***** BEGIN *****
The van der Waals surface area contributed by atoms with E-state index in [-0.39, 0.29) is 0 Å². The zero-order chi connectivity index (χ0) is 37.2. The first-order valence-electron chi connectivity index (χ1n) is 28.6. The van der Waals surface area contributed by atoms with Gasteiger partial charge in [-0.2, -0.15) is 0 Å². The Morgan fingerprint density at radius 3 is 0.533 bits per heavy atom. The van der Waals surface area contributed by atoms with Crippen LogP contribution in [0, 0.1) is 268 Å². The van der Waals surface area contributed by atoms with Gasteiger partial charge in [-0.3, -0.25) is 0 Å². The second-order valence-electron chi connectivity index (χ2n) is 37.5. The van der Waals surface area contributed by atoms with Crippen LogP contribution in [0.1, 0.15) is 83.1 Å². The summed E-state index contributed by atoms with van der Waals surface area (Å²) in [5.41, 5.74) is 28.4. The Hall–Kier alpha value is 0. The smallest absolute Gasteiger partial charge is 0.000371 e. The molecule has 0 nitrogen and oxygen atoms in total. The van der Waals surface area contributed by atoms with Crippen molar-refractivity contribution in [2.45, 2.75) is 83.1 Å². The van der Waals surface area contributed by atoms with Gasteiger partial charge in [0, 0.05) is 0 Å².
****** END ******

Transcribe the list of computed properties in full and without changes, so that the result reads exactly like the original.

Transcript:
The van der Waals surface area contributed by atoms with E-state index in [-0.39, 0.29) is 0 Å². The zero-order chi connectivity index (χ0) is 37.2. The first-order valence-electron chi connectivity index (χ1n) is 28.6. The van der Waals surface area contributed by atoms with Gasteiger partial charge in [-0.2, -0.15) is 0 Å². The Morgan fingerprint density at radius 3 is 0.533 bits per heavy atom. The van der Waals surface area contributed by atoms with Crippen LogP contribution in [0, 0.1) is 268 Å². The van der Waals surface area contributed by atoms with Gasteiger partial charge in [-0.3, -0.25) is 0 Å². The second-order valence-electron chi connectivity index (χ2n) is 37.5. The van der Waals surface area contributed by atoms with Crippen LogP contribution in [0.1, 0.15) is 83.1 Å². The summed E-state index contributed by atoms with van der Waals surface area (Å²) in [5.41, 5.74) is 28.4. The Hall–Kier alpha value is 0. The smallest absolute Gasteiger partial charge is 0.000371 e. The molecule has 0 nitrogen and oxygen atoms in total. The van der Waals surface area contributed by atoms with Crippen molar-refractivity contribution in [2.45, 2.75) is 83.1 Å². The van der Waals surface area contributed by atoms with Gasteiger partial charge in [0, 0.05) is 0 Å².